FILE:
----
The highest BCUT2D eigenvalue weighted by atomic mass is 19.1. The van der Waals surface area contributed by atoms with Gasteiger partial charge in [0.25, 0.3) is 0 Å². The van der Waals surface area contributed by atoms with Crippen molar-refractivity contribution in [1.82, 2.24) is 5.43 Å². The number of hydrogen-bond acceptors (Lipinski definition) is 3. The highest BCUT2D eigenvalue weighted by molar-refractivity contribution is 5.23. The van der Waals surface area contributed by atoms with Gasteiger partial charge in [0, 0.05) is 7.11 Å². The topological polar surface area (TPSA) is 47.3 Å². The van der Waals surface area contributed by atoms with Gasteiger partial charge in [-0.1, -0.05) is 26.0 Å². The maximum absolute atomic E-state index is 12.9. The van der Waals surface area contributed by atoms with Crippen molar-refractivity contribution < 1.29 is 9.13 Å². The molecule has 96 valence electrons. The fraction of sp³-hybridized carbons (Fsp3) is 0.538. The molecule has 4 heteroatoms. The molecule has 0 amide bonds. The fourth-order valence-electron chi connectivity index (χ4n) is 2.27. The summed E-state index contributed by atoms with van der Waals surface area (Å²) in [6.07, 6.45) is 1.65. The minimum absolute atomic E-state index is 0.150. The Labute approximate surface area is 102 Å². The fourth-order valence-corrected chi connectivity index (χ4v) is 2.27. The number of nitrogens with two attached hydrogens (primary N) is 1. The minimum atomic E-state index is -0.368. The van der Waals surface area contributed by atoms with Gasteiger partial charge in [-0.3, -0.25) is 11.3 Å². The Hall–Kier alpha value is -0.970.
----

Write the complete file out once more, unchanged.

The highest BCUT2D eigenvalue weighted by atomic mass is 19.1. The van der Waals surface area contributed by atoms with Gasteiger partial charge in [0.25, 0.3) is 0 Å². The van der Waals surface area contributed by atoms with Crippen molar-refractivity contribution in [1.82, 2.24) is 5.43 Å². The number of hydrogen-bond acceptors (Lipinski definition) is 3. The highest BCUT2D eigenvalue weighted by molar-refractivity contribution is 5.23. The van der Waals surface area contributed by atoms with Gasteiger partial charge in [0, 0.05) is 7.11 Å². The topological polar surface area (TPSA) is 47.3 Å². The van der Waals surface area contributed by atoms with Gasteiger partial charge in [-0.1, -0.05) is 26.0 Å². The maximum absolute atomic E-state index is 12.9. The van der Waals surface area contributed by atoms with Crippen molar-refractivity contribution < 1.29 is 9.13 Å². The molecule has 96 valence electrons. The fraction of sp³-hybridized carbons (Fsp3) is 0.538. The molecule has 4 heteroatoms. The molecule has 0 amide bonds. The fourth-order valence-electron chi connectivity index (χ4n) is 2.27. The summed E-state index contributed by atoms with van der Waals surface area (Å²) in [6.07, 6.45) is 1.65. The minimum absolute atomic E-state index is 0.150. The Labute approximate surface area is 102 Å². The fourth-order valence-corrected chi connectivity index (χ4v) is 2.27. The number of nitrogens with two attached hydrogens (primary N) is 1. The minimum atomic E-state index is -0.368. The van der Waals surface area contributed by atoms with Gasteiger partial charge in [-0.3, -0.25) is 11.3 Å². The Hall–Kier alpha value is -0.970.